The New Diplomatic Dale Carnegie: How NOT to win Friends

Crown Prince Frederick of Denmark visited Israel exactly five year ago, participating in the commemoration of the rescue of the Danish Jewish community from expulsion and extermination seventy years beforehand. He visited Yad Vashem, had an audience with President Shimon Peres and attended a gala concert given by the Jerusalem Symphony Orchestra.

As Israel’s ambassador to the Kingdom of Denmark, I accompanied him on this visit. At the time, I recommended a reciprocal gesture and was therefore happy that president Rivlin paid a visit to Denmark this past week to commemorate the seventy-fifth anniversary of the noble rescue operation. I saw the uplifting pictures of his meeting the Her Majesty the Queen and his visit to the old church of Gilleleje, where many Danish Jews found shelter before crossing the Sund on their way to safety in Sweden.

Naturally, I was thrilled to accompany the Crown Prince. An ambassador does not usually have many royal visits to attend. One month beforehand, I presented my credentials to Her Majesty Queen Marguerit II. We discussed the upcoming visit of her son and I expressed the gratitude and admiration with which all Israelis hold Denmark. She said, however, that Danish Jews were rescued because they were Danish citizens, just like anybody else in the kingdom.

I thought that if other European countries were to treat their Jewish countrymen in a similar manner maybe the Holocaust would not take place in the same horrific magnitude. The Nazis relied largely on collaboration, and while there were a few collaborators even in Denmark, the vast majority of the Danish people supported the rescue of the Jewish community. Denmark has been a friend of the Jewish people and of Israel ever since, and it still is.

Apart from the historical background Denmark and Israel share many attributes. Both countries are relatively small but have strong and sophisticated economies. Both countries are the only places were their far-flung languages (Danish and Hebrew) are used as the common means of communication. Israelis admire the rescue operation and Danes admire the idea of the Kibbutz, and so on. It is true that Denmark is critical of Israel’s settlements but this does not hinder the excellent relations between the two countries in defense, handling terror, economy, trade, and science.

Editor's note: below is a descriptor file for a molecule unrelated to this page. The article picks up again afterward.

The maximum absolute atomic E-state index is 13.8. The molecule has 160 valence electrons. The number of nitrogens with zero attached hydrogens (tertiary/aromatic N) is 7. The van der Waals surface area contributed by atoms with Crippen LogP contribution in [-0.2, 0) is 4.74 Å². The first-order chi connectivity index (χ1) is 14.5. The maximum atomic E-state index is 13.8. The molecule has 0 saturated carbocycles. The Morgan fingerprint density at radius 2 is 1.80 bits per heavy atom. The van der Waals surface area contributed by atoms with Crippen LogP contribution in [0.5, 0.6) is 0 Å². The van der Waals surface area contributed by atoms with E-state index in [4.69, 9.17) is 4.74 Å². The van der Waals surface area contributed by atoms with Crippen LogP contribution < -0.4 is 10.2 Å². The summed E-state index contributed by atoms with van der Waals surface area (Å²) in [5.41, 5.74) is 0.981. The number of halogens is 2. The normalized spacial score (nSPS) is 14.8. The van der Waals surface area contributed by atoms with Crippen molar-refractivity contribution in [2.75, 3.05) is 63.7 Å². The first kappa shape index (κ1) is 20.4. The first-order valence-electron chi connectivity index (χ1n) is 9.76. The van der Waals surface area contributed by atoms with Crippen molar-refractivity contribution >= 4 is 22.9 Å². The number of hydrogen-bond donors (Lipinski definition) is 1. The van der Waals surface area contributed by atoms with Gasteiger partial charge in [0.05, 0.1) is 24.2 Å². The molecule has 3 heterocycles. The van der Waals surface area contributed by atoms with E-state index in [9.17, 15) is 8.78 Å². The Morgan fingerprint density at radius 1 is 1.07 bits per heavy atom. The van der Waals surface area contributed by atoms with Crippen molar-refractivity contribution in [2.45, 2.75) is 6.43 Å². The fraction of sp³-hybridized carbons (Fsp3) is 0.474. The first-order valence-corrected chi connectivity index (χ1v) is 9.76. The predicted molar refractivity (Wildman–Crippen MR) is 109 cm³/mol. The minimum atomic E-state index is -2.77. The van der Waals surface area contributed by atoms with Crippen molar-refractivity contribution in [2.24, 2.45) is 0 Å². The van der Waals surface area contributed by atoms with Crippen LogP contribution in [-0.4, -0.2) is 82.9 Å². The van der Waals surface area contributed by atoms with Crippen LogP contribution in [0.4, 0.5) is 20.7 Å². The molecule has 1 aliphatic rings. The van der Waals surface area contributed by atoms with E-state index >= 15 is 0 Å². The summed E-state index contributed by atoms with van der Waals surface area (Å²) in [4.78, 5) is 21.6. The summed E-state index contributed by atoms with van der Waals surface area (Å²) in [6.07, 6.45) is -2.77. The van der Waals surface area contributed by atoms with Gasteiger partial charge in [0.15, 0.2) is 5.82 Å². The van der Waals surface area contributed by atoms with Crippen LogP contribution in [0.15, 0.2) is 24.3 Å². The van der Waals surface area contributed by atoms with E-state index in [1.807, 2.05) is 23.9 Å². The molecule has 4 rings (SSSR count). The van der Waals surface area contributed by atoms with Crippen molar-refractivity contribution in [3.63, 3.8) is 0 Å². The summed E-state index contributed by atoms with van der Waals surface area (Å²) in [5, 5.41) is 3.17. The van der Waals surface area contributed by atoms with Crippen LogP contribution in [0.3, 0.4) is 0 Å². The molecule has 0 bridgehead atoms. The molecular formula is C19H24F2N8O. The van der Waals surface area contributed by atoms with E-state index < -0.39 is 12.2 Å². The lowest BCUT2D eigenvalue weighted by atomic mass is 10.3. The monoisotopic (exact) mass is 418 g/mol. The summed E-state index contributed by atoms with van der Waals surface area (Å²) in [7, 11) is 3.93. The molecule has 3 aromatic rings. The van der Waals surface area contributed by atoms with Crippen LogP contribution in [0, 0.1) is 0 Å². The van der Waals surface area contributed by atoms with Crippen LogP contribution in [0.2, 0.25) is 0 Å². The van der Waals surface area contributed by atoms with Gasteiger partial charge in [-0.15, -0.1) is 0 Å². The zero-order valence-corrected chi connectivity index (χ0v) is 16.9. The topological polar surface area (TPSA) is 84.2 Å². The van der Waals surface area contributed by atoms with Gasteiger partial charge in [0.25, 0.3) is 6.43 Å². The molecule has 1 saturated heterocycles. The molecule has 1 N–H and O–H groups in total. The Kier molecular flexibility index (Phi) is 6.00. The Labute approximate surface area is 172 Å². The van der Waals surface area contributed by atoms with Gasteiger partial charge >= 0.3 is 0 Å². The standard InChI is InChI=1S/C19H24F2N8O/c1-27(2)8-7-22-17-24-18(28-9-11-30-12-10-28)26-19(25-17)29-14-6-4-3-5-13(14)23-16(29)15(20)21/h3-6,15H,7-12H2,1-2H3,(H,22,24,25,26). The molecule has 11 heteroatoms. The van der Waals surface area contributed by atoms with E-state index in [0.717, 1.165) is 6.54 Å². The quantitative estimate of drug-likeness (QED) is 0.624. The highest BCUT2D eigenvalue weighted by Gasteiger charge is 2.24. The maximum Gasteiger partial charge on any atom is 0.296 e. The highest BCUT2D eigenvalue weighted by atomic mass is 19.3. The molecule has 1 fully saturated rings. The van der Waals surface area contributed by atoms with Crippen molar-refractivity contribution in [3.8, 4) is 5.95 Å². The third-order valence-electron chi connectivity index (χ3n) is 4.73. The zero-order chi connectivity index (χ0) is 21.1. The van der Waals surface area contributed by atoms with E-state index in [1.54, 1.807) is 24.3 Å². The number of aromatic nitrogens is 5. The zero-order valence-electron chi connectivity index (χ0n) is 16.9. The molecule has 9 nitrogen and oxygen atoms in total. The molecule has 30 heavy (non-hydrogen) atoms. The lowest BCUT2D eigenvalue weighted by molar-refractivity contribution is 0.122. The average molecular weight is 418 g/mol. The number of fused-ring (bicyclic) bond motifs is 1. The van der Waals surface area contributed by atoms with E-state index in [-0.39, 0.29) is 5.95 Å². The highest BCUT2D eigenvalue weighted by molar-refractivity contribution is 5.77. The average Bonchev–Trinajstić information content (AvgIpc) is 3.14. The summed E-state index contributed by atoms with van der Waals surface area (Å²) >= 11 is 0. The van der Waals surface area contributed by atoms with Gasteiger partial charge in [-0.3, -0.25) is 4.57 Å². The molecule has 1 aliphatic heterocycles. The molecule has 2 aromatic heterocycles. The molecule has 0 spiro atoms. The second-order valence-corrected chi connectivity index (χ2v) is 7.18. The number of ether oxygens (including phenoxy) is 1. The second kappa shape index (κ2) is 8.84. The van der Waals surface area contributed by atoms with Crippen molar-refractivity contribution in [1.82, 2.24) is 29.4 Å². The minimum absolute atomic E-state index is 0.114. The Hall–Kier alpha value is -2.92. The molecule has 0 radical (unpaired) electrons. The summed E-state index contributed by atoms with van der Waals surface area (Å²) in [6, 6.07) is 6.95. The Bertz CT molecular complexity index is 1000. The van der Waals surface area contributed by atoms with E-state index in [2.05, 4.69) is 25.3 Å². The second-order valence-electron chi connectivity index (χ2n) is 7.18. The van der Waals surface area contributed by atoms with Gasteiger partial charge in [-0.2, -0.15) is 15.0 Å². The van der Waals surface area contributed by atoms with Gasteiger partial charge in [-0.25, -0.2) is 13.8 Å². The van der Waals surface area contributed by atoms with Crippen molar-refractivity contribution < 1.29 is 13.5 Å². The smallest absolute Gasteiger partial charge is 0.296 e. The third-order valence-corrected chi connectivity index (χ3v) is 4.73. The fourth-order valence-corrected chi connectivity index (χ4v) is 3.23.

The Israeli Start-Up nation fascinates the Danes and they would like to follow the Israeli model. In fact, Denmark even opened its seventh innovation center in Tel Aviv and both countries look forward to continuing and deepening their cooperation.

Unfortunately, the Danish interest in Israel has not always been fully met by a reciprocal Israeli approach. While on the royal and presidential level, we are now on par and on functional level, we meet and talk regularly, we still have a long way to go on the ministerial level. In the last ten years, there were more than fifteen Danish ministerial visits in Israel but only three Israeli ministers visited Copenhagen (two of these visits took place in 2009 and the third one, by Minister Silvan Shalom in 2014, was cut short before it was completed). Ministerial exchanges are important as they provide opportunities to make decisions on treaties, agreements and the like. Some Danish friends of Israel consider this as an affront towards a friend and partner that Israel cannot boast of so often.

This approach was further seen after the death of Dan Uzan on 15 February 2015. Dan, whose father is an Israeli, was guarding the Mosaisk Synagogue when a Palestinian terrorist shot him dead. The prime minister of Denmark came to his funeral and so did the heads of the opposition parties and many Danish public figures. Nathan Sharansky came especially, in his capacity as head of the Jewish agency, but there was no ministerial representation by the government of Israel.

The late Prime Minister Levy Eshkol allegedly said that there was no problem that could not be solved over a weekend in New York. He did not mention Copenhagen or other friendly capitals. Besides, aren’t our new friends among the non-liberal Europeans good enough? Welcome to the club of Israeli indifference and lack of sensitivity, Denmark, and please do not forget that even if we do not look your way too often we are still your friends.

 

About the Author
Ambassador (ret.) Barukh Binah is a policy fellow at MITVIM, the Israeli Institute for Regional Foreign Policies. He has served in a variety of diplomatic positions vis-à-vis the United States, including Spokesman in New York, Consul General in Chicago, Deputy Head of Mission in Washington DC and Deputy Director General of the Ministry of Foreign Affairs in Jerusalem,  heading the North American Division. He also served as Israel's ambassador to the Kingdom of Denmark.
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